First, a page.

1. endcomic:





    The Mystical World Of Mushrooms Captured In Photos

    Most people consider mushrooms to be the small, ugly cousins of the plant kingdom, but theirs is  surprisingly beautiful and wonderful world waiting to be explored. These beautiful mushrooms, captured by enthusiastic nature photographers, are a far cry from the ones you find in the woods or your local grocery store.

    Most mushrooms, as we know them, are actually just the reproductive structure of the fungus they belong to – their fungal networks expand far further underground, and some fungi don’t even sprout the sort of mushrooms that we’re used to seeing. In fact, depending on your definition of “organism,” the largest living organism in the world is a fungus – there’s a honey mushroom colony in Oregon that occupies about 2,000 acres of land! ( Bored Panda )


    Nature is amazing.

    but will it recharge my batteries

    Yes Snake, if you eat it, it will recharge your batteries. 

  2. cool-critters:

    Blunthead Tree Snake (Imantodes cenchoa)

    The blunthead tree snake grows to an average length of 800mm. Their pupils are very distinct from other snakes. They have vertical slits for pupils which allow for the snake to look down. This evolutionary trait is what give the blunthead tree snake such an advantage over other snakes. Their eyes make up approximately 26% of its head. Blunthead tree snakes are arboreal, meaning living in or often found in trees. They are most often found in low vegetation such as coffee trees or bromeliads. These snakes prefer much cooler and moist areas such as wet forests and rainforests. Blunthead tree snakes are found primarily in Central America. The blunthead tree snakes are nocturnal. They feed mostly on small lizards, frogs, and other reptile eggs. Because the female blunthead tree snakes tend to have larger heads, they are capable of preying on larger reptiles and amphibians.photo credits: wiki, Kristiina Ovaska, stock-clip

  3. beastlies:

    I loved the Grant Museum of Zoology. A whole bunch.

    (I’d never heard of sea mice before.)

  4. odditiesoflife:

    Puzzlewood Magical Forest — The Real Middle Earth

    Puzzlewood is a unique and enchanting place, located in the beautiful and historic Forest of Dean in Gloucestershire, England. There is more than a mile of meandering pathways through Puzzlewood and over 14 acres of ancient woodland. It has an atmosphere quite unlike any other wood. The magical forest is one of the most stunning in the world and it’s easy to see why it’s been used as a filming location for Merlin and Dr. Who. It is no wonder that JRR Tolkien is reputed to have taken his inspiration for the fabled forests of Middle Earth from Puzzlewood. 

    In Puzzlewood you will find strange rock formations, secret caves and ancient trees. The geological features here are known locally as scowles. The scowles originated through the erosion of natural underground cave systems formed in limestone many millions of years ago. Uplift and erosion caused the cave system to become exposed at the surface. This was then exploited by Iron Age settlers through to Roman times for the extraction of iron ore.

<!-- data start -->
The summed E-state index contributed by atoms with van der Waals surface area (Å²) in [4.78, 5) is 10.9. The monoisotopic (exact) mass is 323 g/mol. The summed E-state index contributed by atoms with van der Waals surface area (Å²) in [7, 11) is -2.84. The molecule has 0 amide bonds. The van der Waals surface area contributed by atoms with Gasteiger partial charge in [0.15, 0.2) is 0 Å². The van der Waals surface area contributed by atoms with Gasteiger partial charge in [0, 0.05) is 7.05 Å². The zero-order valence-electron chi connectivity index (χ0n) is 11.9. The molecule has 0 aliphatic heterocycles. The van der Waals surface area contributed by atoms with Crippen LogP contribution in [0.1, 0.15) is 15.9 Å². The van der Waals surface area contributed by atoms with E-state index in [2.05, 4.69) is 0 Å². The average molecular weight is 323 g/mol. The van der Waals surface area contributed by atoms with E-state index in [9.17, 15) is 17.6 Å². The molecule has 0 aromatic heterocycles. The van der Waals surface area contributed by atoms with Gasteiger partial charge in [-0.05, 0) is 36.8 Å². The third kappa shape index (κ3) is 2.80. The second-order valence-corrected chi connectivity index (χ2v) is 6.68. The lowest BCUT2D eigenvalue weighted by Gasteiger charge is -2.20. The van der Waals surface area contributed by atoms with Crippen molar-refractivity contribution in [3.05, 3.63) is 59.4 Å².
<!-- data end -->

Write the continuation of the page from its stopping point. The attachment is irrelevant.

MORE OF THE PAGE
Evidence of Roman occupation of the area is supported by the discovery of a hoard of over 3,000 Roman coins from the 3rd Century which were found in the scowles of Puzzlewood. Once the Romans left, nature reclaimed the old workings with moss and trees, to create the unique landscape. The historical use soon became forgotten, and the folklore of “Puzzlewood” began.

    In the early 1800s, a local landowner laid down a mile of pathways which meandered through the trees and gulleys to open up this ancient forest originally for the amusement of his friends and children. In the early 1900s, Puzzlewood opened to the public. Since then it is has remained essentially unchanged with the same stunning pathways and bridges as in earlier times, but with the addition of a variety of animals and visitor facilities.

    source 1, 2

  5. wood-is-good:

    Reflection of cypress trees in the Frio River, Texas, USA

  6. (Source: star--bit, via peikkoneito)

  7. treeporn:

    Tumuch Lake, Canada by Shane Kalyn

    Source: National Geographic Photo of the Day

  8. lalulutres:

    by Saeed al alawi on Fivehundredpx

    (via canisalbus)

  9. old-hopes-and-boots:

    Old Highway 6, Nevada, by Rob Hann

    (via justmedonnac)

  10. cool-critters:

    Cyclochila australasiae

    Cyclochila australasiae, commonly known as the green grocer, is a species of cicada and one of Australia’s most familiar insects. It is distributed through coastal regions of southeastern Australia. It is one of the loudest insects in the world. It measures about 4 cm.

    photo credits: Trudyro at en.wikipedia, cicadamania

  11. ianference:

    This is an example of the cast-iron staircases found throughout the brick wards in the Kirkbride Building at Buffalo State Hospital.  The holes in the stairs allowed staff to navigate the building without having to carry a lantern or candle in the early days of the asylum’s history.

    Unlimited print available on SmugMug. Limited edition: contact me.

    (via abandonedography)

  12. sosuperawesome:

    Stained Glass and Mirrors by BespokeGlass

  13. (Source: guessingjess, via vaacuum)

  14. ladeeeeda:


     "MELUSINA" by Jay Briggs » Beautiful Savage

    “MELUSINA” by Jay Briggs

    Production Crew:

    Photography: Fabio Esposito

    Make up: Zana Moses

    Hair: Gaby Winwood

    Model: Skye Victoria

    Apparel and Styling: Jay Briggs


    (via ktshy)

  15. sarawaktravel:

    They say, a #rose by any other name would smell as sweet.

    We say, a #fungi by any other form is still NOT a rose.

    Hmmm… we wonder how a fungi smells like.

    Photo: Nazri Mudin doing his usual at the Lambir Hills National Park, #Miri.

    #Mycology #NationalPark #naturephotography #visitsarawak #vmy2014

    (via realmonstrosities)